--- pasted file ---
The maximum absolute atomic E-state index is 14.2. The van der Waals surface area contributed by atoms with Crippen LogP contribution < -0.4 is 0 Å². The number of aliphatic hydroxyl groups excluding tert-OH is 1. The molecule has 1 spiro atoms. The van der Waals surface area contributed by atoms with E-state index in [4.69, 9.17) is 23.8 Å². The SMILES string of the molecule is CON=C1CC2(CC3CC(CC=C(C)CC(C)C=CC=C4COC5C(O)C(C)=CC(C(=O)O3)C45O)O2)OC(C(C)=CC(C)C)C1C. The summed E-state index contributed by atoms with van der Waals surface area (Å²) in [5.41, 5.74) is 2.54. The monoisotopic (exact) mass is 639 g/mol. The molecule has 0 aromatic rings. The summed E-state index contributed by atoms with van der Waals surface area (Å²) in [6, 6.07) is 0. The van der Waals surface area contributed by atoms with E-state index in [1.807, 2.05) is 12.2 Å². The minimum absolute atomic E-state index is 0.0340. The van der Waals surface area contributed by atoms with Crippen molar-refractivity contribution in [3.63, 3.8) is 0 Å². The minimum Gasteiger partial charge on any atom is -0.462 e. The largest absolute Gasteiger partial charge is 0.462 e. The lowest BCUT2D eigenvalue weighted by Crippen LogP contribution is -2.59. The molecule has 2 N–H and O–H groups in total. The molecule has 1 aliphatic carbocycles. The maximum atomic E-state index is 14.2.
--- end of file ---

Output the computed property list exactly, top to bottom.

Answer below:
The maximum absolute atomic E-state index is 14.2. The van der Waals surface area contributed by atoms with Crippen LogP contribution < -0.4 is 0 Å². The number of aliphatic hydroxyl groups excluding tert-OH is 1. The molecule has 1 spiro atoms. The van der Waals surface area contributed by atoms with E-state index in [4.69, 9.17) is 23.8 Å². The SMILES string of the molecule is CON=C1CC2(CC3CC(CC=C(C)CC(C)C=CC=C4COC5C(O)C(C)=CC(C(=O)O3)C45O)O2)OC(C(C)=CC(C)C)C1C. The summed E-state index contributed by atoms with van der Waals surface area (Å²) in [5.41, 5.74) is 2.54. The monoisotopic (exact) mass is 639 g/mol. The molecule has 0 aromatic rings. The summed E-state index contributed by atoms with van der Waals surface area (Å²) in [6, 6.07) is 0. The van der Waals surface area contributed by atoms with E-state index in [1.807, 2.05) is 12.2 Å². The minimum absolute atomic E-state index is 0.0340. The van der Waals surface area contributed by atoms with Crippen molar-refractivity contribution in [3.63, 3.8) is 0 Å². The minimum Gasteiger partial charge on any atom is -0.462 e. The largest absolute Gasteiger partial charge is 0.462 e. The lowest BCUT2D eigenvalue weighted by Crippen LogP contribution is -2.59. The molecule has 2 N–H and O–H groups in total. The molecule has 1 aliphatic carbocycles. The maximum atomic E-state index is 14.2.